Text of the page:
Think about the things you love to do—cooking, skateboarding, surfing, skiing, playing an instrument, dancing, video games . . . or the things you’d love to learn about—movies, dogs, design, magic, the music industry, the history of the town where you live . . . Those subjects are all fodder for possible bestsellers, founded on knowledge of your subject and ignited by your passion for it. That passion might even be for something that doesn’t exist. Anne Rice has made no secret of her obsession with the idea of vampires walking undetected among us. Whitley Strieber is clearly fascinated by the possibility of extraterrestrial aliens visiting earth.

In my own case, a lifelong interest in the legend of King Arthur has borne fruit in not one, but two books. Since childhood, I’ve read obsessively about Arthur Pendragon and the Knights of the Round Table. In grade school, I studied the clothing and architecture of Fifth Century Britain. I devoured tracts on sword making and medieval combat. T.H.White’s The Once and Future King and Mary Stewart’s Merlin trilogy were my bibles. The first time I saw John Boorman’s Excalibur, I thought I’d found my way to heaven.

So it was almost inevitable that one day I would write my own version of Camelot. In The Forever King, ten-year-old Arthur Blessing is unaware that he is the reincarnation of King Arthur of Britain until he discovers a cup that heals wounds and bestows eternal life—the Holy Grail, that brings with it great danger and the fulfillment of an ancient prophecy. That book became an international bestseller, and I believe that much of its success was because I was so deeply invested in the subject that the novel reflected more than mere factual knowledge: It was filled with love.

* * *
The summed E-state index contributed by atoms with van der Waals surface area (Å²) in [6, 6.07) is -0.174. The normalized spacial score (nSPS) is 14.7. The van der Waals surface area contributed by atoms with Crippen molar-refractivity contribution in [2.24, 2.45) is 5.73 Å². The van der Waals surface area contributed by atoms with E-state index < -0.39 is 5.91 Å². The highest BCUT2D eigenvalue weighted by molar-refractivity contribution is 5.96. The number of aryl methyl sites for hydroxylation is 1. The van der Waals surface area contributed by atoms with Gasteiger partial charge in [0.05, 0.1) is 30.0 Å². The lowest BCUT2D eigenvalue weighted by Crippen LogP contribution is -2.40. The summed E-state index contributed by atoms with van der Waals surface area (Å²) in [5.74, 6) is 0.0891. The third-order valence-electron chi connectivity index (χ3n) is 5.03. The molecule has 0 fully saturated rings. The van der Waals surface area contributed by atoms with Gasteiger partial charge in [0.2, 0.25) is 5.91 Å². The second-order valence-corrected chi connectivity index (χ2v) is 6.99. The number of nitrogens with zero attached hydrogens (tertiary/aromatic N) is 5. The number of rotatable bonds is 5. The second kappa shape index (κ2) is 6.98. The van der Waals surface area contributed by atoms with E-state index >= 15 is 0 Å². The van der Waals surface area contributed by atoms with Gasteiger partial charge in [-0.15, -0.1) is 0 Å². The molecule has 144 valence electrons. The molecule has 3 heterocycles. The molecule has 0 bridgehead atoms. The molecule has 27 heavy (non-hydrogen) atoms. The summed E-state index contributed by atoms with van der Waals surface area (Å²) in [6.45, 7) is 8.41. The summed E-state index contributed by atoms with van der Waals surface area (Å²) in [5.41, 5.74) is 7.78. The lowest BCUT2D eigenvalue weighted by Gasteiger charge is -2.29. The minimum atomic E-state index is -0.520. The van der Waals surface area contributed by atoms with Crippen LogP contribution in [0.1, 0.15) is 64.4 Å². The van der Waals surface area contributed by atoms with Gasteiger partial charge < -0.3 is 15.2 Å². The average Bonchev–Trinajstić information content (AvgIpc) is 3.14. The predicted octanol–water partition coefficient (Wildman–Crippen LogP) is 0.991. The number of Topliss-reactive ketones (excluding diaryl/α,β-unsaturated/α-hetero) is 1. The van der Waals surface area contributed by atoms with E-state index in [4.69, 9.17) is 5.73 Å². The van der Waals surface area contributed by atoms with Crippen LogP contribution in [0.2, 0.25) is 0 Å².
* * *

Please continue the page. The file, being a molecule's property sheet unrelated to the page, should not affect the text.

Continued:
That love carried over into a second novel, written much later. In Poison, I revisited the Arthur legend by reworking the character of Morgan le Fay into a feminist archetype that lent humanity to a woman who has been historically depicted as a villainess. In both cases, my passion for the subject drove both the story and the writing of that story, and as a result, both novels were deeply satisfying projects for me.

So if you’re thinking that you have to write another Divergent or Twilight to make it as a writer, think again. Writing a novel is a long, complex process. Copying someone else, no matter how successful that writer is, probably won’t work, because you can only put your heart into something you love.

And your heart will show, on every page., in every sentence. Love makes the difference. Write what you love.

Comments
  1. caithiseach says:

    Molly taught me this truth at a novel workshop a number of years ago, and the advice is paying off. Pay close attention to what she says.

  2. I love all of those…! So definitely adding this to Goodreads!

Leave a Reply

Fill in your details below or click an icon to log in:

WordPress.com Logo

You are commenting using your WordPress.com account. Log Out / Change )

Twitter picture

You are commenting using your Twitter account. Log Out / Change )

Facebook photo

You are commenting using your Facebook account. Log Out / Change )

Google+ photo

You are commenting using your Google+ account. Log Out / Change )

Connecting to %s